Oklahoma Leads New Cases of Diabetes

The news stories seem to be running together these days on the latest findings on the prevalence of diabetes in America. We have reported on the latest in diabetes management and how this growing epidemic will affect not only our country, but specifically our state in the very near term. We know that by 2050, 1 in 3 adults will have type 2 diabetes. We now know that proportion will be even higher in Oklahoma. The work of endocrinologists like Oklahoma Heart Institute’s Dr. Cristin Bruns is critical in treating patients today and preparing for patients of tomorrow. Worldwide, it is estimated 370 million people have diabetes, half of which are undiagnosed.

“Unfortunately, Oklahoma is the leading state in new cases of diabetes (mainly type 2) with rates more than tripling in the last 15 years,” says Dr. Bruns. “This may be in part due to better detection of the disorder due to improved screening, particularly among high risk populations.”

Physicians and researchers are clear when it comes to identifying the main causes of diabetes in our culture. “Increasing rates of obesity, poor nutrition and sedentary lifestyles are the major contributing factors to the development of type 2 diabetes,” Dr. Bruns states. However, Dr. Bruns is quick to point out type 2 diabetes is preventable and can be delayed through lifestyle modifications.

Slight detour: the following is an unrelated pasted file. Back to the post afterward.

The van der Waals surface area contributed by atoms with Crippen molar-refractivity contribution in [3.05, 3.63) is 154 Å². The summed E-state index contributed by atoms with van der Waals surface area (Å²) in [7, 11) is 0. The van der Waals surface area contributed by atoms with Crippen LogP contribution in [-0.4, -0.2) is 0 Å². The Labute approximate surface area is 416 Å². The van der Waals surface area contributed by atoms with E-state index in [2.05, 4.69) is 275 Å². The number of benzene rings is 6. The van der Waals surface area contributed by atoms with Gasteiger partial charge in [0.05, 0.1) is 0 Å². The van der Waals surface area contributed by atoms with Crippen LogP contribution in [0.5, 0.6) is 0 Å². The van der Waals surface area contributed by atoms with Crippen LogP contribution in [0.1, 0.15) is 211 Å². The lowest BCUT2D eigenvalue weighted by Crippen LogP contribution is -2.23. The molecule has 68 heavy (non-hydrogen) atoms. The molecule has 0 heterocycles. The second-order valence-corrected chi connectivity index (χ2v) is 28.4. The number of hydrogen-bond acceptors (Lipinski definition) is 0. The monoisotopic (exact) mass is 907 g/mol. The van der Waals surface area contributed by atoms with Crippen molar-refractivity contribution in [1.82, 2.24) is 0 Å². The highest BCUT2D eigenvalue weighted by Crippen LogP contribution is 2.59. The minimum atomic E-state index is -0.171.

The American Heart Association outlines healthy living tips for those living with Type 2 diabetes or prediabetes. Taking these steps to prevent or reverse diabetes in America can have a dramatic impact on our overall health.

Type 2 diabetes is not just an illness requiring insulin shots and passing on the chocolate cake. 90 percent of people with diabetes will have a vascular event of some kind in their lifetime, including the loss of a limb, stroke or heart attack. More than two-thirds of people with diabetes will die from cardiovascular disease. 

Endocrinologists work with patients to determine the proper combination of lifestyle modifications and medication therapy to manage the illness, while reducing the patient’s risk of heart disease, stroke and other complications from diabetes.

“Patient education and participation are crucial in managing diabetes, as are regular check-ups.” Says Dr. Bruns.

Again, the good news is type 2 diabetes is treatable and preventable. Today there are 11 classes of medications available for patients and in the future, new medications on the horizon offer effective and simplified options. If you have any questions about your diabetes, consult with your physician.